The Fearful Artist

Fear seems to be a big part of why I don’t create. Over the years, my own fears have eroded my desire to create and to push on. It is a strange thing, to be so in love with your craft, but to be terrified of it once you are faced with it.

One afternoon I was sitting in Starbucks. My time there was one continuous sigh. I go here to get away, to find time to relax, to allow my brain a release and a chance to recharge. And yet, I find myself in a panic each time I visited. Thoughts such as Nows the time I must create. You don’t have much time. What do you want to do? No one will create you future but you blah blah blah. A phenomenal rainbow of thoughts, each color a different shade of fear and pressure. I don’t know how it happened, but in my adult years, I have totally lost the ability to relax and to allow my own self to drift through my work and what I do. My confidence was slowly stripped away by own own doing.

When you are sitting in a cafe, the last thing you want to be doing is thinking of this. Questioning yourself, who you are, your own competence and abilities. And yet without interruption, I have somehow made criticism my daily meditation.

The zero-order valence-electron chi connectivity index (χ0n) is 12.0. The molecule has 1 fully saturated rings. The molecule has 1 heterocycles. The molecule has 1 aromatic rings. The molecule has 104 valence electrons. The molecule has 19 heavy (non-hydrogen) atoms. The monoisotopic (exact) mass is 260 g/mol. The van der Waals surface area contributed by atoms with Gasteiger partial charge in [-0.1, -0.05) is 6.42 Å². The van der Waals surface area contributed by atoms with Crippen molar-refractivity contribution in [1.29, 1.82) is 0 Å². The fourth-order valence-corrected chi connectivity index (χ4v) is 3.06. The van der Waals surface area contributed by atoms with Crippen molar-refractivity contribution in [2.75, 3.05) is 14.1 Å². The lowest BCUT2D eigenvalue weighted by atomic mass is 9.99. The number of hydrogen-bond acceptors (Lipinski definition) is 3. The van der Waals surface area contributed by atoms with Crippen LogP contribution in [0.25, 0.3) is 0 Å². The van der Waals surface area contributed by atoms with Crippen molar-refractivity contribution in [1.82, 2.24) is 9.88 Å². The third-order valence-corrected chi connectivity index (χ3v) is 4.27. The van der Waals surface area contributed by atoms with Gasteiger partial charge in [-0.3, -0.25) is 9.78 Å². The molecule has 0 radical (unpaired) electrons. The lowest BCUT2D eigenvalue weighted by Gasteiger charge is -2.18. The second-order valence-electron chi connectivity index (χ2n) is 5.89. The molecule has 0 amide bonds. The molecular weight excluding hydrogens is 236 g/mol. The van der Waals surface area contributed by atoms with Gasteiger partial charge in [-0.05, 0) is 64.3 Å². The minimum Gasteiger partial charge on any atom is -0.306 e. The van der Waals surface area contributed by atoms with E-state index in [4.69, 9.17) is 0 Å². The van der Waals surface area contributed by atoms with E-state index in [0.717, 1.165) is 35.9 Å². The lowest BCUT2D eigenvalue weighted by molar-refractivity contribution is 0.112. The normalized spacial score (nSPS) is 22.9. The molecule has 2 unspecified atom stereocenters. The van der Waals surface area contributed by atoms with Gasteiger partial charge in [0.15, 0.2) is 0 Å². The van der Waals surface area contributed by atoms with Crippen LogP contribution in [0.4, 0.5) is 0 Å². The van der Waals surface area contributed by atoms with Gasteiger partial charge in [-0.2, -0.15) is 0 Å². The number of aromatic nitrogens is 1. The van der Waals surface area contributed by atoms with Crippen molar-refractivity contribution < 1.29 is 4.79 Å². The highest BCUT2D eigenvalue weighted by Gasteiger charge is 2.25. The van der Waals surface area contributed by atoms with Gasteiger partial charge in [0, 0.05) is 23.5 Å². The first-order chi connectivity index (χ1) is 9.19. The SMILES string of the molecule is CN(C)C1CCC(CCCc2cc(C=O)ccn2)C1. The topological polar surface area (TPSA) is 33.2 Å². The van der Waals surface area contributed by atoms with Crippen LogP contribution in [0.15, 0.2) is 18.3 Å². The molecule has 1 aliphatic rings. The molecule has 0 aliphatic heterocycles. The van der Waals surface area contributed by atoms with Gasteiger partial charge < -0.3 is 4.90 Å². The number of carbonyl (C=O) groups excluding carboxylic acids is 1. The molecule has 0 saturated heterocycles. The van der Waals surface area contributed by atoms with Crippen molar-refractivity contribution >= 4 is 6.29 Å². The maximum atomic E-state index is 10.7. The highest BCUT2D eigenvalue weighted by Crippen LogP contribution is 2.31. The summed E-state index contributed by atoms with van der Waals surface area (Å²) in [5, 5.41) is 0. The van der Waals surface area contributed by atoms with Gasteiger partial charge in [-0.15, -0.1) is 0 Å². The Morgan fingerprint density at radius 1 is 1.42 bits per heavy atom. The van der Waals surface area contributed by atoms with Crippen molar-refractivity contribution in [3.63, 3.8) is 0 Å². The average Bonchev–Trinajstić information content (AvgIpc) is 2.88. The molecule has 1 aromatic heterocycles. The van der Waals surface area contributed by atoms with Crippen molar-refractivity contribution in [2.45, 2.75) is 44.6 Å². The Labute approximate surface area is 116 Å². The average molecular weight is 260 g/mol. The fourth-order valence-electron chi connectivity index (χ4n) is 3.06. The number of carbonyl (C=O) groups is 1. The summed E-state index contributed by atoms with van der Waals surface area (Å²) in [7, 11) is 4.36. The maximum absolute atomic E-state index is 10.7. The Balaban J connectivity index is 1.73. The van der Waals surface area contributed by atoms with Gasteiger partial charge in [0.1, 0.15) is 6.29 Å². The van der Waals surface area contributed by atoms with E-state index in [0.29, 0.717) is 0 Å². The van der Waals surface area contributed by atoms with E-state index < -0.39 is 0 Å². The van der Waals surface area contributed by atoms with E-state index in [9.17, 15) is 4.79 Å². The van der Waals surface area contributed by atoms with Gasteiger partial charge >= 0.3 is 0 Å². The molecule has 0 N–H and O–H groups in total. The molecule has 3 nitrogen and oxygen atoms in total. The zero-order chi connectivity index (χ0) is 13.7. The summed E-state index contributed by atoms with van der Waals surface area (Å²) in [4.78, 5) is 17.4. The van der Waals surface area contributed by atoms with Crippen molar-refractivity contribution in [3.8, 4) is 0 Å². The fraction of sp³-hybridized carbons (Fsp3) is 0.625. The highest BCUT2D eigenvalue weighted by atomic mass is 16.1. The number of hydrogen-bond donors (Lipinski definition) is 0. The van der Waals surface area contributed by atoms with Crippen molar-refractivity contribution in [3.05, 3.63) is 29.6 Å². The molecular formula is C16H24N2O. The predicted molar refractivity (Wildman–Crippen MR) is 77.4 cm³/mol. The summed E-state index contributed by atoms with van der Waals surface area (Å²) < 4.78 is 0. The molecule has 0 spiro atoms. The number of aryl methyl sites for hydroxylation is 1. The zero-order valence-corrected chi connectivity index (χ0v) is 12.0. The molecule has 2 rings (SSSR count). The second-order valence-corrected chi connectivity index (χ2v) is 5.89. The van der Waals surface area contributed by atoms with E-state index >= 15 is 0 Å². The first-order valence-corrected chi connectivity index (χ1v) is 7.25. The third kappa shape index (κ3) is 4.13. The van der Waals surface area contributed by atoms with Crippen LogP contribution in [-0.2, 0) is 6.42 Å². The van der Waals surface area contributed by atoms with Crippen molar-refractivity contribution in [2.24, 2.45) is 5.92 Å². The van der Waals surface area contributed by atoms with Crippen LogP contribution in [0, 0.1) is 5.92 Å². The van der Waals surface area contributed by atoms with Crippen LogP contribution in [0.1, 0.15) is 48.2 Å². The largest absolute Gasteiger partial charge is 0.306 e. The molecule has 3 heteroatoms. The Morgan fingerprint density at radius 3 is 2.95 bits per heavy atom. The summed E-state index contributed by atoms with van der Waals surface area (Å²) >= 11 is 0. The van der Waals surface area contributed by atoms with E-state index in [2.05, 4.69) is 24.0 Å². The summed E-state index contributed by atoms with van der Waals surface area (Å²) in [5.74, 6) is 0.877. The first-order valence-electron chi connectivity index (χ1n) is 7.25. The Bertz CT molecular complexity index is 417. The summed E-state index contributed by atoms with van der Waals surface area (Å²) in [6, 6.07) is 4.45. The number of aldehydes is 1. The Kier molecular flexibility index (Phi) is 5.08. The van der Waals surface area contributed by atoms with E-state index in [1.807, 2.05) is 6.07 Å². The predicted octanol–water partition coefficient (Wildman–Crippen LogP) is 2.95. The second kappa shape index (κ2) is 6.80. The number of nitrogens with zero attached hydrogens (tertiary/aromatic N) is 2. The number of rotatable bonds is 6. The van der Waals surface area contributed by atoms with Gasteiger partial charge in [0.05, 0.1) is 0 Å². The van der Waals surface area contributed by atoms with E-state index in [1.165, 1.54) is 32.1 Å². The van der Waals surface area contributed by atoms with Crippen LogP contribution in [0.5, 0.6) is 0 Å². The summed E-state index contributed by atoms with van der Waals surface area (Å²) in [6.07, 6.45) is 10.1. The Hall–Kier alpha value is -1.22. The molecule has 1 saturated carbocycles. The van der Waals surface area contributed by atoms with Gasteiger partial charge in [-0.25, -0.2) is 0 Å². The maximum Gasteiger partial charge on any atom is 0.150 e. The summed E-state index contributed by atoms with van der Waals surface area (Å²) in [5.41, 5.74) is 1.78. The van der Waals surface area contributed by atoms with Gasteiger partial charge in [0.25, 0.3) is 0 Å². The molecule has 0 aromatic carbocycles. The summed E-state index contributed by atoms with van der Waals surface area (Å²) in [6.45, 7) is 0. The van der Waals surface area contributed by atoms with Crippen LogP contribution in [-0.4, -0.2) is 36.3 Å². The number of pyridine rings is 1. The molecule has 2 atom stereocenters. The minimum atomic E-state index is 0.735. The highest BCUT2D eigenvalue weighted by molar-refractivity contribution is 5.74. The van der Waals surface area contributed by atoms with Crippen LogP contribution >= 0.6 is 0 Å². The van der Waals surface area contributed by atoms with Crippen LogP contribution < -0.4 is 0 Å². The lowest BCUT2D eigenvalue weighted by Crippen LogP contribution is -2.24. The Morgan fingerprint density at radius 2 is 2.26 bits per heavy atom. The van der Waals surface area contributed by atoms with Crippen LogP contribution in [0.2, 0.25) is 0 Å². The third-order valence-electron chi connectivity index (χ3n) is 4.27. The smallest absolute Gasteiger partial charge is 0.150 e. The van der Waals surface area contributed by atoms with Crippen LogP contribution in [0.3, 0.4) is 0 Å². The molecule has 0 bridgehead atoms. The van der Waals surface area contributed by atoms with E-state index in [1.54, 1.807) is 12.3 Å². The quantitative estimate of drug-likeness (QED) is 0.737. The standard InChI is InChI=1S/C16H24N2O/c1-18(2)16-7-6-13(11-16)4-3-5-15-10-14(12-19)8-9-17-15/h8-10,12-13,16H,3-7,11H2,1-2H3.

I looked back at my accomplishments, and felt nothing. All that I felt was what I hadn’t done, and what I should do from now. I looked at my goals from this past year, and all had yet to be accomplished.

Why is this? Is it because my crushing pressure and high standards of myself were taking its toll on me? Was it because I was messaging my boyfriend too much? Was looking at too many images of artists who were doing better than me? Was it because I still didn’t have the equipment that I wanted and needed? Or could it be that I didn’t actually believe in my own abilities, and was just biding my time. Or, maybe this age of digital wasn’t actually for me, and my world and creativity had been stunted by the endless possibilities. They did say that more choice was worse than fewer choices, didn’t they?

I knew it was ridiculous. None of them made any sense when I thought it out. The pressure wasn’t real, I didn’t need to do anything I didn’t want to. I was free to create anything, or to create nothing. That’s the thing about art, it shouldn’t be rushed and it shouldn’t be forced, no more than you can make water run down a stream quicker. You can only remove the rocks.

As for my boyfriend. Yeah, probably. I tend to lose my own personal focus when I’m in a relationship. I can’t help but think of the fate of two lives than just my own. In a way, its my own creative project, thinking about what the future will be like and what we could and should do. It was also a slight addition. I find solace in having a partner, its fun, its always wonderful to have someone that cares about you, its just not healthy to be careless about it.